How we think has gradually been changed by the media content that with the fragmented and mobile nature of information in the social networks, a culture of “skimming”, “always-on” (Turkle, 2008), and “sharing is bigger than anything” is being formed. We are slowly becoming “pancake people” in Carr’s (2008) words. We no longer do enough deep reading and learning that require concentration and we are spread out too thin within a huge social network, being tethered to the perpetual contact as a “social contract”.
The media content has not only changed people’s mentality on the individual level but also formed on the societal level, our culture, whether it’s the culture of entertainment, the culture of FOMO (fear of missing out) on social media, or the culture of binge-watching and live-streaming. Katz and Aakhus (2002) created the neologism of “Apparatgeist” that emphasizes the personal communication technology as a symbolic and physical extension of humans. Personal communication technology as a medium has become a cultural convention, and the culture in turn affects how people use the medium as the social treatment of technology in the context of the “Apparatgeist” is often rules and principles that the society agree upon (Katz & Aakhus, 2002). Medium, content, and culture will always be a triplet and influence one another over time.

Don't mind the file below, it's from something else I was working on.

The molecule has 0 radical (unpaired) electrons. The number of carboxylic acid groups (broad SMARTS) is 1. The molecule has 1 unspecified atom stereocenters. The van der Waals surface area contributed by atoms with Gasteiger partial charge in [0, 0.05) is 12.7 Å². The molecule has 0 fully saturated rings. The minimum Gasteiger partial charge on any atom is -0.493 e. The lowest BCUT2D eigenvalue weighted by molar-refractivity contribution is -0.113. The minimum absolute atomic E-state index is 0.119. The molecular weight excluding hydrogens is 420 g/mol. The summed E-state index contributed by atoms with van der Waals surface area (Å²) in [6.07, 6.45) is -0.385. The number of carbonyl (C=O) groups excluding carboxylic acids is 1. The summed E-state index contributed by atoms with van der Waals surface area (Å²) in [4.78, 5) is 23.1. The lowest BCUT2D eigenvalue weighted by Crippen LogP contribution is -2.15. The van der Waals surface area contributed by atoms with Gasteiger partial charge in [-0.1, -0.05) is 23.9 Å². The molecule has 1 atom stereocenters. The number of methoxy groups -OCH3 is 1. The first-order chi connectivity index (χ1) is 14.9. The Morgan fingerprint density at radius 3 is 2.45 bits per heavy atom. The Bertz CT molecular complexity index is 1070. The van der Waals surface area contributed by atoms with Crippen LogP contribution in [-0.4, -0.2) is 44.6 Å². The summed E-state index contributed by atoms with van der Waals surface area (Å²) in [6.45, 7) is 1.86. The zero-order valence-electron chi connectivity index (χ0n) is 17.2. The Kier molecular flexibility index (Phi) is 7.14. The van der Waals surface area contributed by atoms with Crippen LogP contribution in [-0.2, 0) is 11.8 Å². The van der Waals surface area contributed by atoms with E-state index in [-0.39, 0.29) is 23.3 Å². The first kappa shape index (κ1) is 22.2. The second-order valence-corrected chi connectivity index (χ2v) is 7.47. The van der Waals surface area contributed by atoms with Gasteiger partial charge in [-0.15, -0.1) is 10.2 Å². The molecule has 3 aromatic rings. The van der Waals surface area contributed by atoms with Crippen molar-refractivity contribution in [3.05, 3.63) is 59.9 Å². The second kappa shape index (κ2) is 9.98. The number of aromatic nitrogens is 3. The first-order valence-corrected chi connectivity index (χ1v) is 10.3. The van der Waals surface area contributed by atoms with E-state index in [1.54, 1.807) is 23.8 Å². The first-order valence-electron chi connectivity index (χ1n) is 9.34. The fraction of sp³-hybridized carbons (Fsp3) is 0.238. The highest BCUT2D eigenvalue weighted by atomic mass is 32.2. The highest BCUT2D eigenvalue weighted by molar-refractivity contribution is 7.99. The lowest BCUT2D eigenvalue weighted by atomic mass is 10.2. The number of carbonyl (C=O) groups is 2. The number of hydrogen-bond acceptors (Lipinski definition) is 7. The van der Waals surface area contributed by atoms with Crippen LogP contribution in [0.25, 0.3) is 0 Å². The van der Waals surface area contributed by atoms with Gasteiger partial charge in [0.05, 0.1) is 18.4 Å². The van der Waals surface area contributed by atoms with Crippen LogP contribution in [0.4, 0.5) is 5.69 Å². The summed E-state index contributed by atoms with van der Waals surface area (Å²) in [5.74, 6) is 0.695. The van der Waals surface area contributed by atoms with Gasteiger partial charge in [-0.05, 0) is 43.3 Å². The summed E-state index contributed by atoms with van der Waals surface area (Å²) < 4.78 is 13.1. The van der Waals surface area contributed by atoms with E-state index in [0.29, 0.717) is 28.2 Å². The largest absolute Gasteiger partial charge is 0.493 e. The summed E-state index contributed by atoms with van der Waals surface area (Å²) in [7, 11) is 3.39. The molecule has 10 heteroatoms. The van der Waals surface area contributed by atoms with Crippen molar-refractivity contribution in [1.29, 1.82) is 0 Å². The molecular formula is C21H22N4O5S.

By Minkuan Chen, BU Emerging Media Studies Master’s Student.
Carr, N. (2008). Is Google Making Us Stupid? Yearbook of the National Society for the Study of Education, 107(2), 89-94.
Gentzkow, M. (2006). Television and Voter Turnout. The Quarterly Journal of Economics, 121(3), 931-972. Retrieved from http://www.jstor.org/stable/25098813
Groshek, J. and Krongard, S. (2016). “Netflix and engage? Implications for streaming television on political participation during the 2016 US presidential campaign.” Social Sciences, 5(65).
Katz, J. E., Aakhus, M. (2002). Perpetual contact: Mobile communication, private talk, public performance. Cambridge University Press.
Nah, S. and Yamamoto, M. (2017), Civic Technology and Community Building: Interaction Effects Between Integrated Connectedness to a Storytelling Network (ICSN) and Internet and Mobile Uses on Civic Participation. J Comput-Mediat Comm, 22: 179–195. doi:10.1111/jcc4.12189
Postman, N. (1985). Amusing Ourselves to Death. Et Cetera, 42, 13.
Turkle, S. (2008) Always-on/always-on-you: The tethered self. In: Katz JE (ed.) Handbook of Mobile Communication Studies. Cambridge, MA: MIT, 121–138.